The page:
God knows, people still mention it in interviews. I don’t know, I mean for us it’s always been a funny one. The first album made a lot more sense as it was a lot easier to dip into instantly becoming locked on what it was. I think with this one there’s loads of different ideas flying off in loads of different directions. This [Cold Spring Fault Less Youth] is one that is quite a grower of an album, and the more you sit with it, the more time you give it, the better it feels. For us, all we’re doing is making music that we want to make. There’s never been any sort of rule like “This is what Mount Kimbie makes and therefore we need to follow this formula”. We’re so detached from any trends because we’re away so much. The last thing we want to do when we get home is listen to loads of new music. We want to operate in a way that’s totally boundless where we’re free and can do whatever the hell we want. Crooks and Lovers and post-dubstep was referencing a small palate of sounds, which at the time was very exciting for us, but then we moved on when everyone else was starting to do it.
On the album you collaborated with Archy (King Krule) on a couple of a tracks and it really worked well. Do you have any more ideas about collaborations, and more importantly who would be a dream guest on a Mount Kimbie track?
Well I think there’s still a lot of unfinished business with Archy. When we had him in we didn’t really know what to do because we had ideas for the album and half finished tracks; he instantly singled out those two tracks that he featured on, but there was loads of other stuff that he was free-styling over and we recorded some of it, and it was amazing. We definitely want to do more with him.
Collaboration wise… Well, we’re very individual: usually one person in the studio at a time. We don’t sit and jam out ideas, we don’t have the musicianship for that. I think the idea of having someone else involved has always been quite invasive for us, but the experience with Archy has taught us that finding the right person is possible. He was someone who not only applies their voice, but also the way they write. We’re just about to go on tour with Jonwayne and I think we’d love to do some stuff with him, be that producing for him, or getting him on something we’d cover. We’re gonna set up a studio in the back of our tour bus in the States and make as much music as possible. Obviously Jon is gonna be around and another artist D33j is gonna be supporting too, so he’ll be there. We’re just gonna see what happens.
I think in terms of a dream collaboration, we really wanted to get to Micachu to work with us on something, but we never really got round to it, never really got anything concrete going – so that would definitely be a dream. I’d quite like to work with the singer of Grouper, or rather Grouper herself, or maybe something Blake in the pipeline for the future.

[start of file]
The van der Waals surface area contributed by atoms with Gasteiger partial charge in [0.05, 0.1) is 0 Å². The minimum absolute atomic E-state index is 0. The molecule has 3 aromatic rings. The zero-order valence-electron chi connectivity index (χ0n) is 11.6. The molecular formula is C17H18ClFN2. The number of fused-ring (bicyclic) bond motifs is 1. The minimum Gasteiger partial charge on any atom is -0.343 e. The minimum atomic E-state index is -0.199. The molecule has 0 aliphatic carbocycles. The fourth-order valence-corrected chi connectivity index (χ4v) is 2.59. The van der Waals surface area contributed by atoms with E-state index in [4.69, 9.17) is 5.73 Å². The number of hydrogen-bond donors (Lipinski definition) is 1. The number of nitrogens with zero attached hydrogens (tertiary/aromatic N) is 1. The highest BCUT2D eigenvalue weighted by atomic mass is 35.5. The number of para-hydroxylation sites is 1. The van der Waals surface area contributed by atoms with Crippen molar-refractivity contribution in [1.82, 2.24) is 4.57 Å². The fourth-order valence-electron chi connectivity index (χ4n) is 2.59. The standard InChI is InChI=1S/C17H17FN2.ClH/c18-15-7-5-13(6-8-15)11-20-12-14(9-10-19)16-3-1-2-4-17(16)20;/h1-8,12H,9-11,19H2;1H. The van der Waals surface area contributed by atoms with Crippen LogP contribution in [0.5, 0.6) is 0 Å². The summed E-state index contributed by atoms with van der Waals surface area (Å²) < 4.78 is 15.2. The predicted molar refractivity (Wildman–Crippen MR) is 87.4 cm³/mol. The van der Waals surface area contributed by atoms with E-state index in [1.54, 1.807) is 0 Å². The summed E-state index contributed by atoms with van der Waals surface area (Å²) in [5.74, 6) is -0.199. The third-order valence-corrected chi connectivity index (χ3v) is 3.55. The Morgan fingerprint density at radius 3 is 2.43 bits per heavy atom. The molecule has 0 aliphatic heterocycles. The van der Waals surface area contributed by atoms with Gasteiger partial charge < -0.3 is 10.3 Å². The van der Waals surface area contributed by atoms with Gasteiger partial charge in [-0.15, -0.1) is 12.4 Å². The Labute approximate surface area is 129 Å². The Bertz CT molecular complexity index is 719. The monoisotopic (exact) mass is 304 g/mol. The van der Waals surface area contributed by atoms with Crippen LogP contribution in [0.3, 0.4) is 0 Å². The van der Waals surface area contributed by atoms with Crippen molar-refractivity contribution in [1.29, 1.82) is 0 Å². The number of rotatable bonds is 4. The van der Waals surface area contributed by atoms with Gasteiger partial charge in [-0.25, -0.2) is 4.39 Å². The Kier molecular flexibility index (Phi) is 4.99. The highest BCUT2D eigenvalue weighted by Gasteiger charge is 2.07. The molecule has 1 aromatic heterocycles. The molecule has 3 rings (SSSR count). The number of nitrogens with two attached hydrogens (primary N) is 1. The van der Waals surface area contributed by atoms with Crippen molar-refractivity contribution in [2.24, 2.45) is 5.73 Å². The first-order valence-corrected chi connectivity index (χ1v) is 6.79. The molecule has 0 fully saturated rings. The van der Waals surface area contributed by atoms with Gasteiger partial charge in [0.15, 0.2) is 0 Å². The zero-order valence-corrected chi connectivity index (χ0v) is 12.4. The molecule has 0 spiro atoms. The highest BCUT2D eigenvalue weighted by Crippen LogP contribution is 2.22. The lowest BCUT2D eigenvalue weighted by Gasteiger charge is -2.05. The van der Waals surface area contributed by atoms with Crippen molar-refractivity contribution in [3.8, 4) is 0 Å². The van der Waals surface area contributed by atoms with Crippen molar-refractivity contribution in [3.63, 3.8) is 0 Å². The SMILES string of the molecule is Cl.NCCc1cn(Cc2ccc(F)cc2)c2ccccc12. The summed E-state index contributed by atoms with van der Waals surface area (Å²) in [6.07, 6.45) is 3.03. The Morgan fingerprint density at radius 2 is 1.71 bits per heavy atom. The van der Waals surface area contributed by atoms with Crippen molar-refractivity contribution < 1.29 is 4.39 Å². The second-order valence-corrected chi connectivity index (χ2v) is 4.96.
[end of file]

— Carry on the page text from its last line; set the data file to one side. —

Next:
You’re playing in Leeds at the beginning of November, most probably to a group of students, half of whom are making electronic music of their own in their student halls. How does it feel to be a core influence for all those students making beats in their room, and what advice would you give them?
It’s a very strange feeling. The way that we’ve gone has kind of veiled the fact that we are getting older, that we are different people now, we’re not studying anymore. It’s all gone by in a flash. It feels odd when people come up to us and say you’re a massive influence on my music, I don’t know why, it just does. My advice to people making music would be to do whatever feels natural and not focus too much on aesthetics of being an artist, and being really true and honest to yourself. Find the music that really means something to you. You can always tell when someone really means it, even if it’s through electronics or through guitar, or any other means. You can definitely tell someone who really believes what they’re doing and someone who doesn’t. I’d just say keep doing what you’re doing and remember who you are.
Lastly, what plans or ambitions do you guys have in mind for 2014?
We want to be a better live band than we are, I mean there’s so much work to be done on that live show. We’re really happy with it now, but in the same way we want to continually evolve as production artists. We also want to really push the limits of what we can do live, which takes a lot less time for people who have musical training, but we’re really not very good at what we play (laughs). But yeah, we’re just really looking forward to playing these songs; I think a lot of them make so much more sense live as opposed to on the record, and it shows a whole different side to it. But yeah, for 2014, just writing as much music as possible, meeting people, continue to develop as artists and really just soak up as much as we can. We’re now in a really fortunate position where we’ve got the backing of an incredible label and our management is great, and we’ve really built up this incredible team over the last few years. We just need to use that while being as creative as possible and true to ourselves. Hopefully 2014 will have a new album and just more music generally for people to hear.
photos: Resident Advisor
illustration: Adam C